The Book of Indian Trees

The Book of Indian Trees - Cover Page
K. C. Sahn
Bombay Natural History Society & Oxford University Press

We depend on plants and trees for our survival - for food, clothing, shelter, furniture etc. UN Conference on Environment, held in Stockholm in 1972 marked the beginning of serious discussion about  the importance of trees. The subject was discussed at length at the Rio de Janeiro Un Conference on Environment, held twenty years after the Stockholm Conference. In view of the ecological imperatives such as the urgent need to control pollution and avert global warming, the great value of trees should be understood by all.

Thus, there is a need to provide information to common people about the importance trees. This book published by BNHS and Oxford Printing Press fulfils the said need.  The fact that the book is reprinted every year since 2013 strengthens this statement.

The book is intended as a popular guide describing the characteristics and distribution of trees of the Indian subcontinent. It covers 7 countries of South Asia and Southeast Asia: India, Pakistan, Bangladesh, Nepal, Bhutan, Myanmar and Sri Lanka. The main purpose of this book is to provide a means for the layman to become acquainted with the main trees of our forests and thus foster and interest in forestry and natural history.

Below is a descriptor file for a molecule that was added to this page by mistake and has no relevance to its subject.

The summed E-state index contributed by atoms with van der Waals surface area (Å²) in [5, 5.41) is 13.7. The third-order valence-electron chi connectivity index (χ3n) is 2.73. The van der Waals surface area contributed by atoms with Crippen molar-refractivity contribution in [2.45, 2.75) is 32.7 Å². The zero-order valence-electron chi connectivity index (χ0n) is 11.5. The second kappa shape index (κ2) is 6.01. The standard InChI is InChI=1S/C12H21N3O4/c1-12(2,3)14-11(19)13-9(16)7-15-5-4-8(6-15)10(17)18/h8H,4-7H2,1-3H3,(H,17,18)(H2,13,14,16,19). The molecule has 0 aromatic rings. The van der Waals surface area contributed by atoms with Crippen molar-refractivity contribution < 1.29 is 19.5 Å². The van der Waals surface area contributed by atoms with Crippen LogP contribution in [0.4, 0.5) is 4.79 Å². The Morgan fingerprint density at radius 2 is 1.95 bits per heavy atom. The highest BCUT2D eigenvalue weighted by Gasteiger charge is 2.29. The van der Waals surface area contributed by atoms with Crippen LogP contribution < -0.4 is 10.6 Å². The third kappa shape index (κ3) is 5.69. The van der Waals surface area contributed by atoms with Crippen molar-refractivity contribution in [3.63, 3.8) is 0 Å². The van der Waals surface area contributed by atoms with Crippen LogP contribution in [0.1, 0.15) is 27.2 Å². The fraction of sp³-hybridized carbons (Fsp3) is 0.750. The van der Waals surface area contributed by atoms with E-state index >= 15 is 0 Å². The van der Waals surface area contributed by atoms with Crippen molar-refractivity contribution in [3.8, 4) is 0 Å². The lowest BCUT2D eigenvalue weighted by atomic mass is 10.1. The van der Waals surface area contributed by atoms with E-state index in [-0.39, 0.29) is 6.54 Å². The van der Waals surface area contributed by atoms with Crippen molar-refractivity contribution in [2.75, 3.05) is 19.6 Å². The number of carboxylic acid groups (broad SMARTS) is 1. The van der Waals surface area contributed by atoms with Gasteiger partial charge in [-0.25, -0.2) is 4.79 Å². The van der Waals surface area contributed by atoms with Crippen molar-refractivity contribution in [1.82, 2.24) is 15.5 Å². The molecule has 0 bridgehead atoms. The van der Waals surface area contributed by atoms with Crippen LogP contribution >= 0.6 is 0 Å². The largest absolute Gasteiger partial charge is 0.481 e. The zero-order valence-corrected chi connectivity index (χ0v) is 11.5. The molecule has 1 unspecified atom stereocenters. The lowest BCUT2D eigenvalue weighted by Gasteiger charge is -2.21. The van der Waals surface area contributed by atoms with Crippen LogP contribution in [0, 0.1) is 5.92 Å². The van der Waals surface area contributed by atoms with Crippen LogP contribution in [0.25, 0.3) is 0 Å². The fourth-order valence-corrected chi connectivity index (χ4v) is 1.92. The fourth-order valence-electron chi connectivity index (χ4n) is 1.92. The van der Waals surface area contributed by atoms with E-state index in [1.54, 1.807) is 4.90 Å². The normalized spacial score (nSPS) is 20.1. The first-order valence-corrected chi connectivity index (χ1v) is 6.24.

The choice of trees is confined to important, indigenous, conspicuous and interesting trees of natural history interest. For example, karayani (Cullenia exarillata) of the “Ghats” of Kerala which is the habitat of the lion-tailed macaque, upas tree (Antiaris toxicaria), the poisonous milky later of which is used for poisoning arrows for hunting, tiger tree (Bischofia javanica) the soft bark of which is favoured by tigers for cleaning claws and many such trees associated with animals and birds.

The book contains a detailed introduction (15 pages). In the introduction, a brief account of the forest vegetation, geography, climate and hints on identification are given. The information on 153 species includes the latest valid botanical name, with well known synonyms, popular name, vernacular names in use in the countries covered; etymology indicating how the botanical name is derived; a systematic and comprehensive botanical description; phonological data giving the months of leafing, flowering and fruiting to aid seed collection, details of distribution of trees, “spot characters” by which is meant the outstanding diagnostic characters of species for quick identification, uses and propagation.

To aid recognition of trees described in this book, seventeen coloured plates by renowned photo graphers and seventy line drawings and eleven silhouettes by P.N. Sharma, one of the leading botanical artists of our country.

Glossary of botanical terms, Index of botanical names and Index of common names given at the end have added to the utility of the book. It is lucidly written and certainly helps the common man to recognise the 153 trees easily.